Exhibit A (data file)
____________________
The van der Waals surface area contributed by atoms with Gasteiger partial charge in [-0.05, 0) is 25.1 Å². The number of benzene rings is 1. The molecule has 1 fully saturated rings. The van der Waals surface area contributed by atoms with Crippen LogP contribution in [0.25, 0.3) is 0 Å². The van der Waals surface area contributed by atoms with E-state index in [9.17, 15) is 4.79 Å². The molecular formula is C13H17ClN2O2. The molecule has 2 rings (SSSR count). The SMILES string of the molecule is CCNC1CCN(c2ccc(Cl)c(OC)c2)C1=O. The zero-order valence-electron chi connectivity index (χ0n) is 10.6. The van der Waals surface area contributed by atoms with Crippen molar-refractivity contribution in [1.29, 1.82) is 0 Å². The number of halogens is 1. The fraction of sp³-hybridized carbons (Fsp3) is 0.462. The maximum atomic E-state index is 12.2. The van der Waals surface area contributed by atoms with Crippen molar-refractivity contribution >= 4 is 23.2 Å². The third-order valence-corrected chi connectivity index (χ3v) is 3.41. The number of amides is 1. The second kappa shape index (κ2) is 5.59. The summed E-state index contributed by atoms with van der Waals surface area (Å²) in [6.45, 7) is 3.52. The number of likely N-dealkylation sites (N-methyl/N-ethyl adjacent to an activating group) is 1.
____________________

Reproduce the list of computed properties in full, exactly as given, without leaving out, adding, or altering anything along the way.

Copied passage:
The van der Waals surface area contributed by atoms with Gasteiger partial charge in [-0.05, 0) is 25.1 Å². The number of benzene rings is 1. The molecule has 1 fully saturated rings. The van der Waals surface area contributed by atoms with Crippen LogP contribution in [0.25, 0.3) is 0 Å². The van der Waals surface area contributed by atoms with E-state index in [9.17, 15) is 4.79 Å². The molecular formula is C13H17ClN2O2. The molecule has 2 rings (SSSR count). The SMILES string of the molecule is CCNC1CCN(c2ccc(Cl)c(OC)c2)C1=O. The zero-order valence-electron chi connectivity index (χ0n) is 10.6. The van der Waals surface area contributed by atoms with Crippen molar-refractivity contribution in [1.29, 1.82) is 0 Å². The number of halogens is 1. The fraction of sp³-hybridized carbons (Fsp3) is 0.462. The maximum atomic E-state index is 12.2. The van der Waals surface area contributed by atoms with Crippen molar-refractivity contribution >= 4 is 23.2 Å². The third-order valence-corrected chi connectivity index (χ3v) is 3.41. The number of amides is 1. The second kappa shape index (κ2) is 5.59. The summed E-state index contributed by atoms with van der Waals surface area (Å²) in [6.45, 7) is 3.52. The number of likely N-dealkylation sites (N-methyl/N-ethyl adjacent to an activating group) is 1.